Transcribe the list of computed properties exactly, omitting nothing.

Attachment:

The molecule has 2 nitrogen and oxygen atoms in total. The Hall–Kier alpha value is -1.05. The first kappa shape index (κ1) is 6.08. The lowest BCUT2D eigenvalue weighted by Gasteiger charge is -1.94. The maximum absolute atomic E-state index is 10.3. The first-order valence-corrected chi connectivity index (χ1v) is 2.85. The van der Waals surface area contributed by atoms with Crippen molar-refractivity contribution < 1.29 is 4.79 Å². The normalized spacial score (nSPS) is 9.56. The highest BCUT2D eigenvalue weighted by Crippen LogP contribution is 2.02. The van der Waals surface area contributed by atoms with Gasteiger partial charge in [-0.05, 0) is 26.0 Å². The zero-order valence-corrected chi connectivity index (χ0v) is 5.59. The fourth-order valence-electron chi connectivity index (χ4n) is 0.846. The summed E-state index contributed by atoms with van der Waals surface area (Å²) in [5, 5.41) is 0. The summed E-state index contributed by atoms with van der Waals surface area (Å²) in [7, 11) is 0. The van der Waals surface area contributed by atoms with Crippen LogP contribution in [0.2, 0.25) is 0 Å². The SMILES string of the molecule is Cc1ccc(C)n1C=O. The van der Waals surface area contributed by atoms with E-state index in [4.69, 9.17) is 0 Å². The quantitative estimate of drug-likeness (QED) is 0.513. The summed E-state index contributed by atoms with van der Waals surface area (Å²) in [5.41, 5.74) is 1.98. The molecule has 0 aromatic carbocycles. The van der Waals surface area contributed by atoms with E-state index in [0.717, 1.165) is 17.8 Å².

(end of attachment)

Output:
The molecule has 2 nitrogen and oxygen atoms in total. The Hall–Kier alpha value is -1.05. The first kappa shape index (κ1) is 6.08. The lowest BCUT2D eigenvalue weighted by Gasteiger charge is -1.94. The maximum absolute atomic E-state index is 10.3. The first-order valence-corrected chi connectivity index (χ1v) is 2.85. The van der Waals surface area contributed by atoms with Crippen molar-refractivity contribution < 1.29 is 4.79 Å². The normalized spacial score (nSPS) is 9.56. The highest BCUT2D eigenvalue weighted by Crippen LogP contribution is 2.02. The van der Waals surface area contributed by atoms with Gasteiger partial charge in [-0.05, 0) is 26.0 Å². The zero-order valence-corrected chi connectivity index (χ0v) is 5.59. The fourth-order valence-electron chi connectivity index (χ4n) is 0.846. The summed E-state index contributed by atoms with van der Waals surface area (Å²) in [5, 5.41) is 0. The summed E-state index contributed by atoms with van der Waals surface area (Å²) in [7, 11) is 0. The van der Waals surface area contributed by atoms with Crippen LogP contribution in [0.2, 0.25) is 0 Å². The SMILES string of the molecule is Cc1ccc(C)n1C=O. The van der Waals surface area contributed by atoms with E-state index in [4.69, 9.17) is 0 Å². The quantitative estimate of drug-likeness (QED) is 0.513. The summed E-state index contributed by atoms with van der Waals surface area (Å²) in [5.41, 5.74) is 1.98. The molecule has 0 aromatic carbocycles. The van der Waals surface area contributed by atoms with E-state index in [0.717, 1.165) is 17.8 Å².